The 5th Generation fighters are new for modern era warfare. Only powerful and rich countries operate 5th generation fighters for now. Soon, the no. will extennd once we have wide variety of options. India is also a powerful country (in military terms) who require a strong force to defend the frontlines. As Pakistan and China are also not weak countries, India needs to maintain the power in the region. The MMRCA 2.0 is actually under consideration for getting hands on some good 4.5 gen fighters. F/A 18 Block III and Rafale F4 (if offered) may be the possible winners (any ome of them, or both). But the question is for 5th gen fighters, so let’s stick to the topic.
What is the role of 5th gen fighters?
The role is similar to the aircrafts of previous generations. 5th gen fighters can perform dedicated air superiority missions or strike missions or both. They generally holds a low radar signature due a Radar Absorbent Material(RAM) paints that helps in dodging enemy radar waves giving almost invisible impression during missions in enemy airspace. (Note that 5th gen fighter jets are not completely invisible on radars. They can be tracked with current modern radar systems. Also, in the stealth technology, tracking time or detection time is delayed due to low RCS.) Jets are equipped with an internal bay that carries heavy ordanance (bombs) or missiles, to keep the RCS as low as possible during missions. It is widely preferred when your enemy has good radar. Low RCS may delay delay the detection/tracking by the radar.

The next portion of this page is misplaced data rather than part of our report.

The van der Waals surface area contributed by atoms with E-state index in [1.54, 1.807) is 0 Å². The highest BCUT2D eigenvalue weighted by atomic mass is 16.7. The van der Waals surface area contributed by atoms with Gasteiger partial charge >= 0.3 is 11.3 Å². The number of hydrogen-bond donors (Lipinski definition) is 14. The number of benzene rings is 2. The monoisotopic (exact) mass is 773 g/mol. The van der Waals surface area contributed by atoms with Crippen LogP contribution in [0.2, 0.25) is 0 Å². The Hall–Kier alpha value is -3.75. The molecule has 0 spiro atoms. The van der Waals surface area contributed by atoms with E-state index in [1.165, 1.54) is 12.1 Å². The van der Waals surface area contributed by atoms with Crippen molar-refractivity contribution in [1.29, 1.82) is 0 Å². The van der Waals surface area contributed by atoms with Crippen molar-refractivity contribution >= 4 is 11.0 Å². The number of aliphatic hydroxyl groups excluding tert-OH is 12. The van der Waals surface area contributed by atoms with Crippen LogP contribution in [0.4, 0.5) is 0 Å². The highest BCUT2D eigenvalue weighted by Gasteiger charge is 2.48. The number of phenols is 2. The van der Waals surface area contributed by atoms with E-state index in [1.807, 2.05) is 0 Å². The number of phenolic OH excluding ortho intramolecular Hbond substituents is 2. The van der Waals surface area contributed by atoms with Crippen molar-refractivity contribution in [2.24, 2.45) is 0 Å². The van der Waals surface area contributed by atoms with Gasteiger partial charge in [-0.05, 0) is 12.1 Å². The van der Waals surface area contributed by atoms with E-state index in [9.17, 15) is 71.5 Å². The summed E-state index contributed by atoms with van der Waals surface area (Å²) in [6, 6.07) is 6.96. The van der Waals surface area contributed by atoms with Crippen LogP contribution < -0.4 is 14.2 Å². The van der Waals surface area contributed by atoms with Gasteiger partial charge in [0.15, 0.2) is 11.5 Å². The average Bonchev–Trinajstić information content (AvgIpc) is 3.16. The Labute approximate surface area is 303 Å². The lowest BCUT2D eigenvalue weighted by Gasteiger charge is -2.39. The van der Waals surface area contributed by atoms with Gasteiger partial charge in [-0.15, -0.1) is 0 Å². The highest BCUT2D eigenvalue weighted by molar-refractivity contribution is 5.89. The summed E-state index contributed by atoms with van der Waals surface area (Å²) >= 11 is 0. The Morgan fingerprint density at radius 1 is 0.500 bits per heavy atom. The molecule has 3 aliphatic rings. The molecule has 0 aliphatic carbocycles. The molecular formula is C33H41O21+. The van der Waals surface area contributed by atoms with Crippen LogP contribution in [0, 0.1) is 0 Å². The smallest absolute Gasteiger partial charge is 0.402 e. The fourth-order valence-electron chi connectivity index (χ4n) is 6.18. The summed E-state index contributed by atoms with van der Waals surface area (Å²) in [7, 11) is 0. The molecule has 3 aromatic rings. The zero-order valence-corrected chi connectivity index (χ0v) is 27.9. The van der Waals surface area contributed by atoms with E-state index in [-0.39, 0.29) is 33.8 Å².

Lessons for the AMCA
There are many lessons to be learnt from the LCA experience and these need to be implemented for future programmes like the Advanced Medium Combat Aircraft (AMCA). The most important lesson is the fact that ADA should be restructured to run a programme efficiently with cost, operational, and national imperatives in a well balanced manner. It also needs to be well integrated with the industry. This can only be done by the user or user’s representative. All over the world, the user or the military service takes over the programme management immediately after the technology demonstration phase.